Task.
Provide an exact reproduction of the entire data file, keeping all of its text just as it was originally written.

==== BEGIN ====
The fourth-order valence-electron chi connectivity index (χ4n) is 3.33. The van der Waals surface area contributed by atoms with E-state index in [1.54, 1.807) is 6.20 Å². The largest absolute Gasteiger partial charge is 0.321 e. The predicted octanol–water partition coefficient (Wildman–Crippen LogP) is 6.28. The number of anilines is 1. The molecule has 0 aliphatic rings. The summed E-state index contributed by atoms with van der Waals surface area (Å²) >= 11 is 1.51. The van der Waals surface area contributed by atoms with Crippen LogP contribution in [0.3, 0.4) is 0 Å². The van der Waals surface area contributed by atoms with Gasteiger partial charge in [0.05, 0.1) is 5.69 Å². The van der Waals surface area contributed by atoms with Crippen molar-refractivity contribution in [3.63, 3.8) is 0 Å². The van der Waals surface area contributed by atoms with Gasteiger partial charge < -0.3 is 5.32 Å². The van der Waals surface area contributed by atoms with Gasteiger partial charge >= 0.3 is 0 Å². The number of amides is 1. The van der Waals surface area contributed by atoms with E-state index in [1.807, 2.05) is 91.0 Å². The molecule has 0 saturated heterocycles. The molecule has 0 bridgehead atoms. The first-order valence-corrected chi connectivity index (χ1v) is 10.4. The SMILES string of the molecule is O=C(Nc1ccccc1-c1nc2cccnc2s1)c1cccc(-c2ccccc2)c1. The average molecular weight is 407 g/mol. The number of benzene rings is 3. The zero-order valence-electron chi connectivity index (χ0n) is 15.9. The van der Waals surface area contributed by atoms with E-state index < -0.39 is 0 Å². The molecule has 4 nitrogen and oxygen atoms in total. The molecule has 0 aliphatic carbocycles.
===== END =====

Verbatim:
The fourth-order valence-electron chi connectivity index (χ4n) is 3.33. The van der Waals surface area contributed by atoms with E-state index in [1.54, 1.807) is 6.20 Å². The largest absolute Gasteiger partial charge is 0.321 e. The predicted octanol–water partition coefficient (Wildman–Crippen LogP) is 6.28. The number of anilines is 1. The molecule has 0 aliphatic rings. The summed E-state index contributed by atoms with van der Waals surface area (Å²) >= 11 is 1.51. The van der Waals surface area contributed by atoms with Crippen LogP contribution in [0.3, 0.4) is 0 Å². The van der Waals surface area contributed by atoms with Gasteiger partial charge in [0.05, 0.1) is 5.69 Å². The van der Waals surface area contributed by atoms with Crippen molar-refractivity contribution in [3.63, 3.8) is 0 Å². The van der Waals surface area contributed by atoms with Gasteiger partial charge < -0.3 is 5.32 Å². The van der Waals surface area contributed by atoms with Gasteiger partial charge >= 0.3 is 0 Å². The number of amides is 1. The van der Waals surface area contributed by atoms with E-state index in [1.807, 2.05) is 91.0 Å². The molecule has 0 saturated heterocycles. The molecule has 0 bridgehead atoms. The first-order valence-corrected chi connectivity index (χ1v) is 10.4. The SMILES string of the molecule is O=C(Nc1ccccc1-c1nc2cccnc2s1)c1cccc(-c2ccccc2)c1. The average molecular weight is 407 g/mol. The number of benzene rings is 3. The zero-order valence-electron chi connectivity index (χ0n) is 15.9. The van der Waals surface area contributed by atoms with E-state index < -0.39 is 0 Å². The molecule has 4 nitrogen and oxygen atoms in total. The molecule has 0 aliphatic carbocycles.